The spot Canadian dollar fell just short of testing a four-week high in Monday's trade, falling less than 7 basis points of testing the $0.78919 CAD/USD high reached the week of Nov. 6. A break above this high would have indicated a fresh four-week high, which signals a bullish technical move that may have led to a further retracement toward the September highs.
Since Monday's high, the Canadian dollar has fallen more than 1 cent to Wednesday's close of $0.77816 CAD/USD, its first close below $0.78 since Nov. 1 while is nearing a test of the lowest level traded over the past five weeks at $0.77478. A breach of this level would instead point to a bearish break from the range traded over the past several weeks. Potential support lies at $0.77608 CAD/USD, which is calculated as the 50% retracement of the move from the contract's May low to September high. So far, this week's move has resulted in a bearish outside week trading bar, trading both higher and lower than last week's trading bar, which is viewed as a bearish technical signal but can only be determined given the results of Friday's close.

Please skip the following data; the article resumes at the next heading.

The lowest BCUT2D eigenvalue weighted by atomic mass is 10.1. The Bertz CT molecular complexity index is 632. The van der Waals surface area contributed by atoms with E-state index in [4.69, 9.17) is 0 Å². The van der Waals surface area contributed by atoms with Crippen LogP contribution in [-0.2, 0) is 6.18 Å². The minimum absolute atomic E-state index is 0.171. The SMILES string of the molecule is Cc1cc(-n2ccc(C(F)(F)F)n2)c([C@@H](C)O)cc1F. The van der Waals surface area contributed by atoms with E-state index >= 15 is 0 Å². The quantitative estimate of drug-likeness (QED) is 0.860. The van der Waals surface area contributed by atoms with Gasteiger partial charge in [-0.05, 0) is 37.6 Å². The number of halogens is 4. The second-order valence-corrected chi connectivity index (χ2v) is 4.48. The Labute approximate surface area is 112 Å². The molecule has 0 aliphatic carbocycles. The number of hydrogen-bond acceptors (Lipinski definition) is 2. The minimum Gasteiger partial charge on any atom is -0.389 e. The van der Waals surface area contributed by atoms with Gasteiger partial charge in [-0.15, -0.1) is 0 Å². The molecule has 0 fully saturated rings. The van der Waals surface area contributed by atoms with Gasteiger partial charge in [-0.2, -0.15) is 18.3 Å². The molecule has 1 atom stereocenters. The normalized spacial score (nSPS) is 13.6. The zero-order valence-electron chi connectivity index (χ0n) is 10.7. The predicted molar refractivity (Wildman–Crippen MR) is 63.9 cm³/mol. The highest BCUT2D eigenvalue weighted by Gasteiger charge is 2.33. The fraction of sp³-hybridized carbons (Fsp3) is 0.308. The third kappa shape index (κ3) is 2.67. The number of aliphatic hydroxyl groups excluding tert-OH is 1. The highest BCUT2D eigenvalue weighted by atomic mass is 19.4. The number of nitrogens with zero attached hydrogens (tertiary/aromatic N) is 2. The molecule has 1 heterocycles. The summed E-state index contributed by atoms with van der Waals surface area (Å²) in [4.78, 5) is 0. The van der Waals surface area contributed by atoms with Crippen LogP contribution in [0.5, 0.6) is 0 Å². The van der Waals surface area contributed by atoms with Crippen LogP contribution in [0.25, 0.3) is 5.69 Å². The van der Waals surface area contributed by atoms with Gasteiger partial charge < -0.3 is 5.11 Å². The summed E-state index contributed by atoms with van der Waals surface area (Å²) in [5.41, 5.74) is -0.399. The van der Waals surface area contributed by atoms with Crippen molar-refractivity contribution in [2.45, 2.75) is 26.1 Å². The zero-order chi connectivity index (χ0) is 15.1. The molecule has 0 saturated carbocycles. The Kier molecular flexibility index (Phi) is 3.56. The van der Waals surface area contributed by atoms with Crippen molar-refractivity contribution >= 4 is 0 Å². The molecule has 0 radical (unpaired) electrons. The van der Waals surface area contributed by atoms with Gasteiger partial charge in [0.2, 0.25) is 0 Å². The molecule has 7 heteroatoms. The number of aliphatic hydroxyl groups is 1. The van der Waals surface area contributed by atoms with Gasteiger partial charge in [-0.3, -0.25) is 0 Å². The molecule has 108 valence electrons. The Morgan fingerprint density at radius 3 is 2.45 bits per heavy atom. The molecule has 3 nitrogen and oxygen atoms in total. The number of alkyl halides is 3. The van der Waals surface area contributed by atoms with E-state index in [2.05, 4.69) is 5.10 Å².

The histogram in the lower study points to the net-futures position held by dollar speculators, as reported by the CFTC. The latest data as of Nov. 21 shows this group paring their bullish net-long position for six consecutive weeks to 45,125 contracts, now the smallest net-long position held in 16 weeks. This position is down 41% from the high of 76,392 contracts held as of the week ending Oct. 9, which was the largest bullish position held in almost five years.
The Bank of Canada is set to release their next decision on Canadian interest rates next week, while there are indications that Canadian traders may not be pleased with the outcome. A Capital Economics release on Wednesday suggests that the Central Bank will signal that it is not considering a rate hike in early 2018 as many have pointed to, while also suggesting that rates may once again fall in the second half of 2018. CIBC's Monthly FX Outlook suggests that lower rates of growth along with "uncertainties for capital spending tied to stalemated NAFTA talks, minimum wage increases and new mortgage rules" has ruled out a possible rate hike on Jan. 17, while suggesting the "loonie retreat still has legs."
Should the Canadian dollar breach the multi-week low as well as the 50% Fibonacci retracement line, a further slide may be possible to the 61.8% retracement of the May-September uptrend at $0.7642 CAD/USD given further noncommercial liquidation.
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